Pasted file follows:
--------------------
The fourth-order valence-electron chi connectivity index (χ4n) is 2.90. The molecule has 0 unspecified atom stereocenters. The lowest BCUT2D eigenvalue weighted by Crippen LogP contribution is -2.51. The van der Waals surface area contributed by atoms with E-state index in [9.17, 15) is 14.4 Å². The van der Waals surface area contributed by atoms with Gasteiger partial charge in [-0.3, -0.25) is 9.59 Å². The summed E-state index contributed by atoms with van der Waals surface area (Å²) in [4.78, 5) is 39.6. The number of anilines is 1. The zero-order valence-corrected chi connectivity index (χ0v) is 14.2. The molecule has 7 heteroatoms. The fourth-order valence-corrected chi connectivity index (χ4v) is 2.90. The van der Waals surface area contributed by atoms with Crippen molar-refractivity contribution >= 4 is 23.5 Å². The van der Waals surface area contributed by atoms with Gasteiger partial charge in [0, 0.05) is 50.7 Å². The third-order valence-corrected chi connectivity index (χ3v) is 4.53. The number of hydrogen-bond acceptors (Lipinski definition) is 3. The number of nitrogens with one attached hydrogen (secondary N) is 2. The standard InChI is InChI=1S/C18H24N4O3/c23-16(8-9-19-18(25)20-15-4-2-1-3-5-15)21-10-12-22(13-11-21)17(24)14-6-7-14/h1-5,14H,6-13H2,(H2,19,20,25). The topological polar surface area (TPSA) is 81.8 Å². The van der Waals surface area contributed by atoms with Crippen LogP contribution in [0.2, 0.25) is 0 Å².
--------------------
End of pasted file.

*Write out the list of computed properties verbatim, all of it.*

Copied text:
The fourth-order valence-electron chi connectivity index (χ4n) is 2.90. The molecule has 0 unspecified atom stereocenters. The lowest BCUT2D eigenvalue weighted by Crippen LogP contribution is -2.51. The van der Waals surface area contributed by atoms with E-state index in [9.17, 15) is 14.4 Å². The van der Waals surface area contributed by atoms with Gasteiger partial charge in [-0.3, -0.25) is 9.59 Å². The summed E-state index contributed by atoms with van der Waals surface area (Å²) in [4.78, 5) is 39.6. The number of anilines is 1. The zero-order valence-corrected chi connectivity index (χ0v) is 14.2. The molecule has 7 heteroatoms. The fourth-order valence-corrected chi connectivity index (χ4v) is 2.90. The van der Waals surface area contributed by atoms with Crippen molar-refractivity contribution >= 4 is 23.5 Å². The van der Waals surface area contributed by atoms with Gasteiger partial charge in [0, 0.05) is 50.7 Å². The third-order valence-corrected chi connectivity index (χ3v) is 4.53. The number of hydrogen-bond acceptors (Lipinski definition) is 3. The number of nitrogens with one attached hydrogen (secondary N) is 2. The standard InChI is InChI=1S/C18H24N4O3/c23-16(8-9-19-18(25)20-15-4-2-1-3-5-15)21-10-12-22(13-11-21)17(24)14-6-7-14/h1-5,14H,6-13H2,(H2,19,20,25). The topological polar surface area (TPSA) is 81.8 Å². The van der Waals surface area contributed by atoms with Crippen LogP contribution in [0.2, 0.25) is 0 Å².